Industry research estimates that as many as 75% of employers are out of compliance with ERISA requirements, which set minimum standards for most employee benefit plans. Like many federal laws related to employee benefits, ERISA can be complicated and difficult to navigate properly. Unintentional slip-ups are easy to make—especially when it comes to proper documentation.
As a broker, you can help educate your clients on staying compliant. Here are some of the most common ERISA pitfalls to ensure your clients avoid.
Confusing SPD vs. SBC Documents
A Summary Plan Descriptions (SPD) provide the terms and conditions of a plan (including benefits, obligations, and rights), while a Summary of Benefits and Coverage (SBC) provides standard information and a uniform glossary to compare plans. The documents may seem similar, so be sure to educate your clients on the differences between the two, stressing the importance that both be provided to participants and beneficiaries.
Failing to Clarify Plan Administrator Responsibilities
Each of your clients needs to appoint a plan administrator (identified in the SPD) who handles their ERISA compliance. This person can be designated, or the responsibilities fall on the plan sponsor (the employer). TPAs can assist in drafting and distributing the SPD, but cannot be appointed as the plan administrator—nor can insurers. Be clear with the plan administrator on their responsibilities, as well as the legal and financial liabilities involved.
Relying on Insurers to Provide Adequate SPDs
Employers should not rely on insurers to provide proper ERISA-compliant documentation. Typically, insurers don’t provide adequate ERISA-compliant summary plan descriptions to employers with fully insured plans, so take the time to educate your clients about which documents they will need to provide themselves.
Formatting SPDs Improperly
Clients should also pay attention to how their SPD will be received—the average employee must be able to understand it easily. Depending on the type of company your clients are, the style, language, and overall format of their SPDs will vary.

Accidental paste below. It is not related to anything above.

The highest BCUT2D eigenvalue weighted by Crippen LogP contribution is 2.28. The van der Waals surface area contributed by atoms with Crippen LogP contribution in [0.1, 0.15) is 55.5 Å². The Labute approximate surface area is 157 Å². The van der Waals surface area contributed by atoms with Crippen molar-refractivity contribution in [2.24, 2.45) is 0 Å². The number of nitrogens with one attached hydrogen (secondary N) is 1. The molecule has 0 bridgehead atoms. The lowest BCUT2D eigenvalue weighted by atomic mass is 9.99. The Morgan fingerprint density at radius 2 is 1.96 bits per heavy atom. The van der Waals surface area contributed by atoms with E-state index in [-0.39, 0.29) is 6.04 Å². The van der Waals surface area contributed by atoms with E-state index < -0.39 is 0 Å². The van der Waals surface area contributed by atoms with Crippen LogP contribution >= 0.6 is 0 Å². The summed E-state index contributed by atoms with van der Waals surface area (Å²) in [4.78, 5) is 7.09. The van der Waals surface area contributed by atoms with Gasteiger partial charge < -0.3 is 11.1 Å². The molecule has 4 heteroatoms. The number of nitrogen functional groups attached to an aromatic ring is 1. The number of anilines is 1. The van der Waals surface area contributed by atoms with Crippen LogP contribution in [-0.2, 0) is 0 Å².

Distributing Non-Compliant SPDs
SPDs must be provided with 90 days for new participants and within 120 for new plans. Clients have to update participants on material changes occur to a plan. And although SPDs don’t have to be provided in languages other than English, if your client has employees who don’t speak English, they are required to provide translation assistance services.
Further, all covered participants are required to receive SPDs—regardless of an official participant request. Remind clients that employees are technically covered on the date the plan states participation begins or once a contribution is made. If a participant passes away or becomes incapacitated, then automatic SPDs have to go to the spouse, dependents, or another designated representative.
Not Knowing Which Plans are Subject to ERISA
ERISA rules apply to much more than just basic health benefits, and almost all ERISA group health plans must have a summary plan description. This includes plans with major medical benefits plus HRAs, FSAs, vision, dental, and other wellness programs. However, HSAs and certain voluntary programs, as well as plans provided by government or church employers are not included. Take the time to educate clients about which plans are and are not subject to ERISA.
ERISA compliance is a key aspect of successful employee benefits plan administration. When clients aren’t compliant with ERISA, they’re at risk for costly penalties, fines, and litigation—and even a small mistake could cost them tens of thousands of dollars. Take action when possible and provide your clients with the necessary information and resources to help keep them compliant. And, if necessary, check with a compliance expert and utilize resources to ensure you are doing everything you can to keep clients compliant. To learn more how Clarity can help you provide the best service to your clients, visit our brokers’ page today!